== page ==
The Challenge of Choosing your Therapist Wisely
The Challenge of Choosing your Therapist Wisely

This is not an easy topic to write about - for a couple of reasons.  First off, we are searching for someone who presence, skills, life experience and personality are going to make a big difference in our lives.  Yet in today's health and mental health environment, we never know what changes are going to have a huge effect on what we can afford to pay for good (if any!) psychotherapeutic treatment.  And then there are many types of psychotherapists and many levels of training that permit people to call themselves psychotherapists.   

Psychotherapy is an art as well as a science.  It takes years for someone to become a well-rounded psychotherapist who offers their help in a friendly thoughtful appropriate manner.  There are people who have minimal training who can technically call themselves psychotherapists, as well as others with lots of training who lack the basic relationship skills to help people who are lonely, angry, confused, misunderstood, depressed, anxious (the list goes on) to feel understood and able to make their lives less painful, more interesting and satisfying.  So training is no guarantee either.

Having said all this, I want to share advice from my mother who was a special kind of cook.  She said "always look for the best tomato; not the largest, or smallest, but the one right in the middle, with the best color, skin, that comes from the garden with the best soil and sun".  

The better therapists usually have Doctoral degrees (Ph.Dd, Psy.D) or Master's Degree in Social Work combined with private certified Institute training.  These therapists have most often made a lifetime commitment to learning their art and craft.  They have chosen to pay for private supervision, and have developed a community of colleagues who they meet with regularly to discuss (confidentially of course) any issues with the patient/clients.  Psychologists with PsyDs/PhdDs have over five years of postgraduate specialized training and clinical internships to round out their knowledge base.  Social Workers who choose advanced Institute training have two years of academic education and clinical experiences plus many years of supervision beyond the L.S.W.  Supervision is an essential part of training.  In many ways, it is an intimate honest exploration of how a therapist views a patient, their issues, strengths and moment by moment behavior in sessions.  Supervision should be a safe place for a therapist to work out stuck places in the treatment.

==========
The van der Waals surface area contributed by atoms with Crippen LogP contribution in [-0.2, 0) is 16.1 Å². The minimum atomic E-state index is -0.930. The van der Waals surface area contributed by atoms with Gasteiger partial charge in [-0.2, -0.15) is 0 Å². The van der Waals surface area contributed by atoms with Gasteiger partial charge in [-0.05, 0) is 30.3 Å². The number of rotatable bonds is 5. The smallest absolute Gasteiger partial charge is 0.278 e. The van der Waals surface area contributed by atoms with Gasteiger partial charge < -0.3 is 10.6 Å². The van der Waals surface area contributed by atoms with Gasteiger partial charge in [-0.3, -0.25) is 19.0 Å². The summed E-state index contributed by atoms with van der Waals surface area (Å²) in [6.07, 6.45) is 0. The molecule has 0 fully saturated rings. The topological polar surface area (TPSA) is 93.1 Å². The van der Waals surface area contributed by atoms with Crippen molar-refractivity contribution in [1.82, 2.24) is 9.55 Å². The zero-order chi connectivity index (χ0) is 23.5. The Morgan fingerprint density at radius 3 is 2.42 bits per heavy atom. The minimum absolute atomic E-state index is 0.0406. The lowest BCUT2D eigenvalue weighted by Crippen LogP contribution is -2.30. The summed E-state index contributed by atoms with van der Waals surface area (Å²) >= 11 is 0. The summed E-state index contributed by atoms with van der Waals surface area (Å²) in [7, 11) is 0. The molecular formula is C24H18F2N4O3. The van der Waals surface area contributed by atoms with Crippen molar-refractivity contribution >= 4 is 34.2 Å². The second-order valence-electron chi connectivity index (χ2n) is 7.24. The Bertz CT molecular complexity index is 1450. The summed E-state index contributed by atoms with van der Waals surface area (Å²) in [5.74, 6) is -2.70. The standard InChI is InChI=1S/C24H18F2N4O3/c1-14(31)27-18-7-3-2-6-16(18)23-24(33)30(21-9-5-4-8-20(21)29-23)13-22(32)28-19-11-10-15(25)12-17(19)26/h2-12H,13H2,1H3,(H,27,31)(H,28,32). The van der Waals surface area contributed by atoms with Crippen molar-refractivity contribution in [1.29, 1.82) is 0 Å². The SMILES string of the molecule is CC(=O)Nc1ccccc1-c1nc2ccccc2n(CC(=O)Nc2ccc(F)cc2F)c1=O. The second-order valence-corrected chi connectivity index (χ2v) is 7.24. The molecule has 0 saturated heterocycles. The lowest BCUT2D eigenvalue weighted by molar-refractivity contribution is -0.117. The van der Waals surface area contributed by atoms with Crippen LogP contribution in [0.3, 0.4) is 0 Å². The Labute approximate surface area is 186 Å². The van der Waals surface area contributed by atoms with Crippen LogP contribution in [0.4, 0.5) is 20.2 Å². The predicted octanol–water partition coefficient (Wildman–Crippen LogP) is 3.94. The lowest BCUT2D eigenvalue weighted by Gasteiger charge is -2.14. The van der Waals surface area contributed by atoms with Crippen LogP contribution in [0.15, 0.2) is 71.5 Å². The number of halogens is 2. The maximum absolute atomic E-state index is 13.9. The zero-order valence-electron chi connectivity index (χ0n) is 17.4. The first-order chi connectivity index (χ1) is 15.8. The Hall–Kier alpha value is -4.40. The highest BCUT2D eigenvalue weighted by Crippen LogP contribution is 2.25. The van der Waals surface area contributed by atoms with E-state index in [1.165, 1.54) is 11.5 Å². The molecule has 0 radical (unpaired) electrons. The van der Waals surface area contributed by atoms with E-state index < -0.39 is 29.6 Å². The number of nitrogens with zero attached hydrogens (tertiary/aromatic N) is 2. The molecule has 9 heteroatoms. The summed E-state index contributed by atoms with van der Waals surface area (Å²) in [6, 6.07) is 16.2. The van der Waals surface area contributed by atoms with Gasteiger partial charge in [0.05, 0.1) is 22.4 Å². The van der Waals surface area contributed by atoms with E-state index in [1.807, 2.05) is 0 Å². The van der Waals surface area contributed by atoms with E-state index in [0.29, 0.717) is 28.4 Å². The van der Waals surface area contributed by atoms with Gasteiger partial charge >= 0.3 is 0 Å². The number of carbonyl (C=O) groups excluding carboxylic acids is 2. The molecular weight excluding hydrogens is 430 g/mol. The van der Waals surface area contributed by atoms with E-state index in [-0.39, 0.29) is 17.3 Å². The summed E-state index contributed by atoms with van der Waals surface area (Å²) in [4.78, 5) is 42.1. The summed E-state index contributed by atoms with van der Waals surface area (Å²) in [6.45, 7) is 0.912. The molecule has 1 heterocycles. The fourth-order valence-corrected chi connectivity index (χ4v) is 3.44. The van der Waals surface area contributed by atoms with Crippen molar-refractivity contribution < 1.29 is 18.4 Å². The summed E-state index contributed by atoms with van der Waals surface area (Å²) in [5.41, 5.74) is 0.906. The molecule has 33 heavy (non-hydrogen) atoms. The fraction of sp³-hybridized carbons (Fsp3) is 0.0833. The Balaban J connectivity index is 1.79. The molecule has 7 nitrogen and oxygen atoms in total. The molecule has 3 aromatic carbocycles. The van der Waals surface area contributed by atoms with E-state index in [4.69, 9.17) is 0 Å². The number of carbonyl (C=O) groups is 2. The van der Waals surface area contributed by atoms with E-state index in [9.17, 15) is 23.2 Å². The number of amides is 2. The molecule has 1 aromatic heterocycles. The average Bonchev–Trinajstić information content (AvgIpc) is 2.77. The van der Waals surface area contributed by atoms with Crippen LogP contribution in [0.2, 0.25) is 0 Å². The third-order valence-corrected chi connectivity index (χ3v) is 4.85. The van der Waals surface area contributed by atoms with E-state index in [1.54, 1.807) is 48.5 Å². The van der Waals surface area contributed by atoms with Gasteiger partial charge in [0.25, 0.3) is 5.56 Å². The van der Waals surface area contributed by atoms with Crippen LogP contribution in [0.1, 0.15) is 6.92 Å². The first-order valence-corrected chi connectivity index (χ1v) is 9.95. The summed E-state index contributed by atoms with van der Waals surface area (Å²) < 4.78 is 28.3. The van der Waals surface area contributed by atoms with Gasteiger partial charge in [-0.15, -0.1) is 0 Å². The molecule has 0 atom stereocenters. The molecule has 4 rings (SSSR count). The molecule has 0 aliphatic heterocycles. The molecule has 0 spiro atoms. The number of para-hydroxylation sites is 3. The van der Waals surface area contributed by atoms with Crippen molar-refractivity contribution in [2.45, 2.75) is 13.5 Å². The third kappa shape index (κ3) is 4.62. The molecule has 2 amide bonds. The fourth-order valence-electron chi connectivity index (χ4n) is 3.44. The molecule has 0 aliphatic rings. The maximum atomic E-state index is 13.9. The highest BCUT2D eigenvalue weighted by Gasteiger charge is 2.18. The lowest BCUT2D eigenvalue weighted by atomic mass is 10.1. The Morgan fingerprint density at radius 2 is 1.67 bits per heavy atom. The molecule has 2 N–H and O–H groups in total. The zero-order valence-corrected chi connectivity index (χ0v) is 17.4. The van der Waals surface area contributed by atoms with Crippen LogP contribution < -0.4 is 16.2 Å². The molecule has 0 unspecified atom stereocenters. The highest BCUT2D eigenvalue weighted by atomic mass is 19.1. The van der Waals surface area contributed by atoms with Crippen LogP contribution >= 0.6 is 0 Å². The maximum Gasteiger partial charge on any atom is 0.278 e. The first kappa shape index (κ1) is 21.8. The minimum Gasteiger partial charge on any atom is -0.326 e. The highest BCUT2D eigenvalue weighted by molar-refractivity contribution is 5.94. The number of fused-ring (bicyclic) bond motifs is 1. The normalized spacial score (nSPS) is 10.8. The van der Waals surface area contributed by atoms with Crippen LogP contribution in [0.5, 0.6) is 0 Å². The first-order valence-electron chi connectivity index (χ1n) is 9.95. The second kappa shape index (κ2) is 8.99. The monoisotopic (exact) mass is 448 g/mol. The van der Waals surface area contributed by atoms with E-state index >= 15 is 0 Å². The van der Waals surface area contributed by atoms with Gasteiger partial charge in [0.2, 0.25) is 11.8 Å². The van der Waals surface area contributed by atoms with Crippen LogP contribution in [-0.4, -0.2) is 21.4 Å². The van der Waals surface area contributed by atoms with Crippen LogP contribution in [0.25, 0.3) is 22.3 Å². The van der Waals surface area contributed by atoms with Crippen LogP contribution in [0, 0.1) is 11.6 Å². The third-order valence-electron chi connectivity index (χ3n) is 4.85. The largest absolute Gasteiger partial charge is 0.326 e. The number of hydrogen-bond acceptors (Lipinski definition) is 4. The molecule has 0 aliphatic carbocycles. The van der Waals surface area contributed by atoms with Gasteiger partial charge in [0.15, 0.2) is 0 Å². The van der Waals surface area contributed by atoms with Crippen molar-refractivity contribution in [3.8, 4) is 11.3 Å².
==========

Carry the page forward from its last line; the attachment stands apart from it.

Psychiatrists have training in psychopharmacology and psychotherapy, yet the balance for most psychiatrists these days is still in psychopharmacology.  If you think you might need medication, your Psychologist or advanced Social Worker should be prepared with names of Psychiatrists for you.  If you are very wealthy you might choose a psychiatrist to see regularly for medications and psychotherapy, but this is the most costly route.  If you are low on finances, there are lowcost clinics that offer therapists in training.  That way you can get good help, although those therapists often move on after they graduate.  If you and your therapist are a good match, you might consider going with them!

Less than well-rounded psychotherapists are those who have learned a technique or two and try to fit the patient/client into the technique.  In my years as a professional, I have sadly met quite a few folks who are inspired by what has helped them, but often lack the general experience to help a wide range of people.  If they are starting out, and are serious, they will eventually find the funding to get themselves more education and training.  If not, they can be of little value or even (unfortunately) harmful.  

Serious psychotherapy training always requires or strongly recommends that each therapist have a considerable amount of consistent psychotherapy of their own.  This is essential.  Nowadays, it is universally known that the therapist's own personality, life history and symptoms all go into the making of a good psychotherapist who can look humbly at their own behavior, thoughts, feelings and attitudes toward each client/patient.  As therapy deepens, this increases in importance. 

All therapists make errors;  those new to the profession make certain kinds of errors, and those with much experience make different kinds of errors.  This is well-documented and must be true in all professions.  Therapists must/should be open to your objections about any/all things, including the way they behave toward you!  This is such a crucial part of any good psychotherapy experience.  I encourage you to speak up as soon as you need to.

A thoughtful, empathic, creative, approachable psychotherapist is out there for you.  She/he may cost a bit more than you hoped, but it will be worth your while.  Personally I love a bargain, but this is not the arena where a bargain is worth the risk!

I hope this information is useful to you.  If not, I am, as always,  open to hearing about it.

Joan Lavender Psy.D.
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12/03/18 10:11 PM
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